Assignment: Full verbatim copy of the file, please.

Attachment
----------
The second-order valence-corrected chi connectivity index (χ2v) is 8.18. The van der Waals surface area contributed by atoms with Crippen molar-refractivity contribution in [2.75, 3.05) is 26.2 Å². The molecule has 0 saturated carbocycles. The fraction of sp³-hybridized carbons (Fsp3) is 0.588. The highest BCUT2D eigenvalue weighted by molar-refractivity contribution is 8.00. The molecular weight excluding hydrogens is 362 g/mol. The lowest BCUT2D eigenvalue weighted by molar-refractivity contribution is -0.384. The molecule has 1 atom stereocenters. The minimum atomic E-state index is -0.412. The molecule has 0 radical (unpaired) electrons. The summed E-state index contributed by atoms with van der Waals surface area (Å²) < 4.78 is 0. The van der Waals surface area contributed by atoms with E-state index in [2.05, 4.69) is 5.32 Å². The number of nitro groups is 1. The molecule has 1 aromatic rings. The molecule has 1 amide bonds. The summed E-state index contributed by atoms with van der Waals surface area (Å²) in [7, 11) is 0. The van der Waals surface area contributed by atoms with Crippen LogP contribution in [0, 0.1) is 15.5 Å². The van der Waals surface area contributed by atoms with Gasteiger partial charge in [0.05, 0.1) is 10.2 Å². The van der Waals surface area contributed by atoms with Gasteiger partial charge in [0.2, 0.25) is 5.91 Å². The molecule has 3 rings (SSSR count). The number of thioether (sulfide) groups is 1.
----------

The second-order valence-corrected chi connectivity index (χ2v) is 8.18. The van der Waals surface area contributed by atoms with Crippen molar-refractivity contribution in [2.75, 3.05) is 26.2 Å². The molecule has 0 saturated carbocycles. The fraction of sp³-hybridized carbons (Fsp3) is 0.588. The highest BCUT2D eigenvalue weighted by molar-refractivity contribution is 8.00. The molecular weight excluding hydrogens is 362 g/mol. The lowest BCUT2D eigenvalue weighted by molar-refractivity contribution is -0.384. The molecule has 1 atom stereocenters. The minimum atomic E-state index is -0.412. The molecule has 0 radical (unpaired) electrons. The summed E-state index contributed by atoms with van der Waals surface area (Å²) < 4.78 is 0. The van der Waals surface area contributed by atoms with E-state index in [2.05, 4.69) is 5.32 Å². The number of nitro groups is 1. The molecule has 1 aromatic rings. The molecule has 1 amide bonds. The summed E-state index contributed by atoms with van der Waals surface area (Å²) in [7, 11) is 0. The van der Waals surface area contributed by atoms with Crippen LogP contribution in [0, 0.1) is 15.5 Å². The van der Waals surface area contributed by atoms with Gasteiger partial charge in [0.05, 0.1) is 10.2 Å². The van der Waals surface area contributed by atoms with Gasteiger partial charge in [0.2, 0.25) is 5.91 Å². The molecule has 3 rings (SSSR count). The number of thioether (sulfide) groups is 1.